Why This Kids Book Is the Next Big Thing in Entrepreneurship

MSNBC host and children's author JJ Ramberg explains why it's important to teach children about business.
Contributor

When I was a young girl, I was a consummate entrepreneur. I sold food (scary, if I you tasted my cooking), lemonade, clothing -- heck, I even sold my sister’s stuffed animals back to her (that’s another story). All that said, I would have loved a book to develop my growing business mind.

Clearly, I am not the only one. My good friend JJ Ramberg is the host of the entrepreneurship show Your Business on MSNBC, notably the second longest-running program on the network. She's also an entrepreneur in her own right as founder of the twelve-year-old coupon site Goodshop. Having three kids (currently aged seven, eight, and nine) who are naturally interested in starting a business, she went to the bookstore to find a fun book about kids who start businesses and found nothing. So, as any good entrepreneur would, she decided to solve her problem and write one of her own, The Startup Club: The Big Idea.

I talked to Ramberg about the book, her process and what kids can learn from it.

Related: 11 Successful Kid Entrepreneurs Keeping Their Eyes on the Prize

Why did you decide to write The Startup Club?

Ramberg: Kids are natural entrepreneurs. Just the other day, my two boys (eight and nine) were at MSNBC and earned $30 selling the makeup team stress paper from the company that they started with their friends, which they call American X-Stress.

As another example, my good friend Linda's then nine-year-old twins asked for a Square payment card reader for their holiday present a couple of years ago so they could take credit cards to sell their homemade bracelets! 

However, while so many of these kids have lemonade stands and bracelet business and carwashes, they don't understand that revenue is not profit. I thought that we were missing a real opportunity to take something that kids are already engaged in and turn it into a teaching moment. 

Before I go on, I have to ask, what is "stress paper?"

Basically, it's paper covered in tape that you can't rip. So, if you're really stressed out, you can get your energy out on it. If you're interested in buying some, I can get you a deal [laughs]!

Why did you make it fiction instead of an entrepreneurial "how to?"

We wanted this book to be fun, so instead of beating the kids over the head with "lessons learned,” we wanted to create characters that readers would use as an example. I gave an early copy of the book to the founders of "American X-Stress" and I later heard them referring to the book when they were trying to decide how to divide the profits. The idea is that kids are engaged as they would be with any good children’s book, but are inspired and learn a lot along the way.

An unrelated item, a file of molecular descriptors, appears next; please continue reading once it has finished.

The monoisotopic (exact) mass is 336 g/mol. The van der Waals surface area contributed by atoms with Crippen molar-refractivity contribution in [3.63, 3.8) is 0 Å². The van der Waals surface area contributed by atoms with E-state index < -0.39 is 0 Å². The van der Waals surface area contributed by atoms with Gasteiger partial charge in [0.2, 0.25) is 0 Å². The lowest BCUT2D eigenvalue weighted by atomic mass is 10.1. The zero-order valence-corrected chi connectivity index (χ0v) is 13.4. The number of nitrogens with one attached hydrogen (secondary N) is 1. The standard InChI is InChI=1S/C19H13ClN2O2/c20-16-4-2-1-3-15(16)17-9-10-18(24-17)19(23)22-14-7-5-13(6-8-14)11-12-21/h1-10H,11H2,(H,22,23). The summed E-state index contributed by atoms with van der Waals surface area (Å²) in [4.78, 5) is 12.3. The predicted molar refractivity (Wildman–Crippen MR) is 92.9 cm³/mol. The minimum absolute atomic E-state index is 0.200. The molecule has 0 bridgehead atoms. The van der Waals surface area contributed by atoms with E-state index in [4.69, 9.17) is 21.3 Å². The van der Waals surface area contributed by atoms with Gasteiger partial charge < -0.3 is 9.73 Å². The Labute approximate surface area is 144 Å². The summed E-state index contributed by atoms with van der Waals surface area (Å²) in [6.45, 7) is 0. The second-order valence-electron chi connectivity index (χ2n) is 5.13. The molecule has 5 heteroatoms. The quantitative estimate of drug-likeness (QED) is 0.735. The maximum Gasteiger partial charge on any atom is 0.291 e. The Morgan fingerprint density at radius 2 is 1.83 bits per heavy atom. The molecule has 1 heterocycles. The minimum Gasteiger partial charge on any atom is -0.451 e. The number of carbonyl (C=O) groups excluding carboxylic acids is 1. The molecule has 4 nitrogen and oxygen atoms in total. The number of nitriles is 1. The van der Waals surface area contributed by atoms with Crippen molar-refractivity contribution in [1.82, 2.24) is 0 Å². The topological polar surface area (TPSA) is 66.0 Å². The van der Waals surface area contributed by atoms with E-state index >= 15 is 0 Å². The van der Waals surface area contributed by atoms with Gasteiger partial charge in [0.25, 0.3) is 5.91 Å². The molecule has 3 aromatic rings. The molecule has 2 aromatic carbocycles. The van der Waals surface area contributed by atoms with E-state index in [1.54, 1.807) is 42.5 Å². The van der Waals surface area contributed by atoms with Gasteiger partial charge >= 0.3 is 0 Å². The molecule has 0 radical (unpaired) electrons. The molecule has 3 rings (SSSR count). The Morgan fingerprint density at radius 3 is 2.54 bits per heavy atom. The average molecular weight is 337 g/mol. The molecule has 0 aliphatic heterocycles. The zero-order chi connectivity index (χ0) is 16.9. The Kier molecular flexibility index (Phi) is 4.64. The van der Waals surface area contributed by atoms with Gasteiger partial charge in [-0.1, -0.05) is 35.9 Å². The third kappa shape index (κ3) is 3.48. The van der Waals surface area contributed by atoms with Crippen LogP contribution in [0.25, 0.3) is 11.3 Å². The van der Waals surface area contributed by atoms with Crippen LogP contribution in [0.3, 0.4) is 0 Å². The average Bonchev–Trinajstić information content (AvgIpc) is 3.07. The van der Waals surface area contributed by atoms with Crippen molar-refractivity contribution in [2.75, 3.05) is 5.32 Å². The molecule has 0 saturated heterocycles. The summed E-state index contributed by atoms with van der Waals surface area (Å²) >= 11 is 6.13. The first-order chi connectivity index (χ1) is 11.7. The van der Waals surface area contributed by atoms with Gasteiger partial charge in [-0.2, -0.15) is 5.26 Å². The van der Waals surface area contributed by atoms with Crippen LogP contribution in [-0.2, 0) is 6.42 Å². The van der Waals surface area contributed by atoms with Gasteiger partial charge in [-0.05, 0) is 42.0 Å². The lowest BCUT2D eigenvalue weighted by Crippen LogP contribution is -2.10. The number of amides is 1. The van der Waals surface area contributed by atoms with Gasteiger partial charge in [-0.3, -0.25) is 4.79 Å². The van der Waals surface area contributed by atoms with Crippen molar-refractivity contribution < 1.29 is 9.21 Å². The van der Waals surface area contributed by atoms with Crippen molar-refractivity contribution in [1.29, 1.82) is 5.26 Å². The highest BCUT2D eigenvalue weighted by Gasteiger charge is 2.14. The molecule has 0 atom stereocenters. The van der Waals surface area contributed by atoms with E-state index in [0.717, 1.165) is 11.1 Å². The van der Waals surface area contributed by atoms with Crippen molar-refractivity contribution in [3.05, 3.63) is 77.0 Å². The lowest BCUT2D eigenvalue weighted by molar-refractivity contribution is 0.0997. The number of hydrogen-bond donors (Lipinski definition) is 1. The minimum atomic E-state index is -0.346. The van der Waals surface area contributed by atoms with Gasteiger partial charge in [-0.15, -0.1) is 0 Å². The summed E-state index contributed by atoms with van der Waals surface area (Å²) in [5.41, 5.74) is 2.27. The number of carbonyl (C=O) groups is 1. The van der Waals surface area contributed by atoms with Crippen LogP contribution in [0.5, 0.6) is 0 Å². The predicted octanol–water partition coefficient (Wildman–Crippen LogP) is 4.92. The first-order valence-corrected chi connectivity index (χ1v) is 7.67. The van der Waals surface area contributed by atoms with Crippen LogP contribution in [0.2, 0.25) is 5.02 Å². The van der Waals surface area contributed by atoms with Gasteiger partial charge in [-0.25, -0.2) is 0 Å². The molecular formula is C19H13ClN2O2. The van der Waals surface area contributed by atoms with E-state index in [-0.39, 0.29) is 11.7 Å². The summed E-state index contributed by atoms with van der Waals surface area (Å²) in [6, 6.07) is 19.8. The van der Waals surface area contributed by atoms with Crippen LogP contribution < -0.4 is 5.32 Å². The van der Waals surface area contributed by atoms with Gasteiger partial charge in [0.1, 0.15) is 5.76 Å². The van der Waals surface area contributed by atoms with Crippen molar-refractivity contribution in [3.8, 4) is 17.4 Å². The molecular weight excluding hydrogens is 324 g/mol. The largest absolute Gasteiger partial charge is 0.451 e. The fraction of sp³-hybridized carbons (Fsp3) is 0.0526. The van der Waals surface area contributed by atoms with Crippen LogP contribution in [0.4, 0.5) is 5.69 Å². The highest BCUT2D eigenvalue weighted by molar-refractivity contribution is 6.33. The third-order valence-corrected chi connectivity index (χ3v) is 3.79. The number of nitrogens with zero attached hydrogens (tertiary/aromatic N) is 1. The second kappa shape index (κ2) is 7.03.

Related: 25 Kids That Made Millions Before Graduating High School

Why is it important to teach kids business lessons at an early age?

To me, this is as important as math and social studies and science. Money is a part of our everyday lives. The more we can do to get our kids comfortable with the basics of financial literacy at an early age, the better chance they have of avoiding financial issues like extreme debt later in life. We are using entrepreneurship as a way to get kids to start this conversation. In addition, the work world is different than it was 30 years ago. To succeed in their careers, I believe all our kids will need to have an entrepreneurial attitude, even if they are working for a large company.  

Warren Buffett is quoted as saying, "There was a study many years ago questioning how to predict business success later in life. The answer to the study was the age you started your first business impacted how successful you were later in life. Teaching kids sound financial habits at an early age gives all kids the opportunity to be successful when they are an adult." I've actually not been able to find the study, but I absolutely believe in the spirit of the quote.  

Did you have a business as a kid?

My childhood friend Shelly Zimmerman and I sold lemonade at our brothers' little league games when we were in grammar school. Shelly now has a big job in Hollywood, so I'd say that the lemonade stand served her well later in life.  

Related: 20 Business Ideas for Stay-at-Home Parents

If there is one takeaway that you hope kids (young or old) learn from this book, what would it be?

I want kids to come away from this book inspired. If they have an idea to start a company, they should go for it – but remember, if you buy any supplies, you have to pay your parents back for them!

For more from JJ, check out her Facebook list list Live Chat with Entrepreneur.

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